FIGS. 5A and 5B are circuit diagrams of an example of a first switch;

FIGS. 6A and 6B are circuit diagrams of an example of the second and third switches; and

FIG. 7 is a block diagram of a modified embodiment of a dynamic random access memory.

DETAILED DESCRIPTION OF THE PREFERRED EMBODIMENTS

Referring now to the drawings, wherein like reference characters designate like or corresponding parts throughout the several views, FIG. 1 shows an entire structure of a dynamic random access memory, and FIGS. 2 and 3 show only a part thereof with respect to data inputs and outputs. The dynamic random access memory shown in FIG. 1 is similar to a conventional dynamic random access memory except that three switches 21, 22 and 23 and the signal line 24 and an input signal generator 10 therefor are provided.

The dynamic random access memory has address input pins (A0 -An) 18, data input pins (DIN) 1, and data output pins (DOUT) 2. A data received through the data input pins 1 is written to the memory cell 15 at an address designated at the address input pins 18, while a data at an address designated at the address input pins 18 is read from the memory cell 15 through the data output pins 2. An address data A0 -An is input through the address input pins 18 to a row and column address buffer 17, and the address buffer 17 supplies a row address data A0 -An to a row decoder 16 and a column address data A0 -Am to a column decoder 13. The row decoder 16 supplies the row address data to the memory cell 15, while the column decoder 13 supplies the column address data to a sense refresh amplifier and input/output control circuit 14 for the memory cell 15. The random access memory receives control signals such as column address strobe CAS for latch of a column address and read/write of data, row address strobe RAS for latch of a row address, amplification of memory cell data, refreshing and active/precharge operation of the entire memory chip and write control W for write/read of a data. The control signals CAS and RAS are sent to a clock generator 11, which generates clock signals to be sent to the address buffer 17, the row decoder 16, the column decoder 13, the sense refresh amplifier and input/output control circuit 14, and a preamplifier 4. An AND gate 12 receives W signal and a clock signal from the clock generator 11 to provide a signal to a write driver 6 and to the preamplifier 4. The write driver 6 writes a data stored in data in buffers 5 through an input/output line 7a to the sense refresh amplifier and input/output control circuit 14. A data stored in the memory cell 15 is sent by the circuit 14 through an input/output line 7b, the preamplifier 4 and the data out buffers 3 to the data output pins 2. The clock signals, read/write of a data at an address designated by an address data and refreshment in W and CAS before RAS (WCBR) mode are not explained further here because they are the same as a conventional dynamic random access memory.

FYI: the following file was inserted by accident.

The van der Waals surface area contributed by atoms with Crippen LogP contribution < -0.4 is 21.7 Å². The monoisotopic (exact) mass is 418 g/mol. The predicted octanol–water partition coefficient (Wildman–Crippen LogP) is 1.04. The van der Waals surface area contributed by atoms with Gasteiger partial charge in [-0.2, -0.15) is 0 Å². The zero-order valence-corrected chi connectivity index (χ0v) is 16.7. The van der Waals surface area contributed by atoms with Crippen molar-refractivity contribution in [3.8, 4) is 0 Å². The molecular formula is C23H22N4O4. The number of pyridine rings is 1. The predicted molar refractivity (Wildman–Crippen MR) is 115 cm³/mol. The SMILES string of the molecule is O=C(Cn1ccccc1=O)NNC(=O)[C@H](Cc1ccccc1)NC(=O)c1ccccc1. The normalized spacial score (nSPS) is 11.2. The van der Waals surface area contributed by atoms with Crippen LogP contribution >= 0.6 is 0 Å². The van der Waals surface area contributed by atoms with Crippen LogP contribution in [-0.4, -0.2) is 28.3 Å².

Next, supply of internal voltages is explained. An internal voltage generator 8 generates a prescribed internal voltage Va dependent on a power supply voltage Vcc supplied from the external. On the other hand, an internal voltage can also be supplied through the data input pins 1 when a test is performed. The switches 21 connect each of the data in buffers 5 to the counterpart of the data out buffers 3. The switch 22 connects one bit of data input pins 1 to one of the data in buffers 5 or to an end of a signal line 24. The switch 23 connects an internal voltage supply line 9 to the other end of the signal line 24 or to the internal voltage generator 8. The internal signal generator 10 receives control signals CAS, RAS and W and an address data A0 -Am and generates switch signals Vb, Vc and Ve for controlling the switches 21, 22 and 23. For example, n=16 and m=8.

In the circuit shown in FIG. 1, it is assumed for the convenience of explanation that only one internal voltage is supplied by the internal voltage generator 8. However, in general, the internal voltage generator 8 generates a plurality of internal voltages. Therefore, a plurality of signal lines 24 and a plurality of internal voltage supply lines 9 are provided in correspondence to the number of the internal voltages to be generated. Therefore, the switches 22 and 23 connect the signal lines 24 to the internal voltage supply lines 9 and to the counterparts of the data input pins 1.

Normally, as shown in FIG. 2, the switches 21 are turned off to isolate the data in buffers 5 from the data out buffers 3. The switch 22 connects the one of the data input pins 1 to the data in buffers 5 and the input data is sent through the pins 1 to the data in buffers 5, while the switch 23 connects the internal voltage generator 8 to the internal voltage supply line 9 and the internal voltage generator 8 supplies the internal voltage. The internal signal generator 10 generates signals Vb, Vc, Ve for such switching to be provided to the switches 21-23.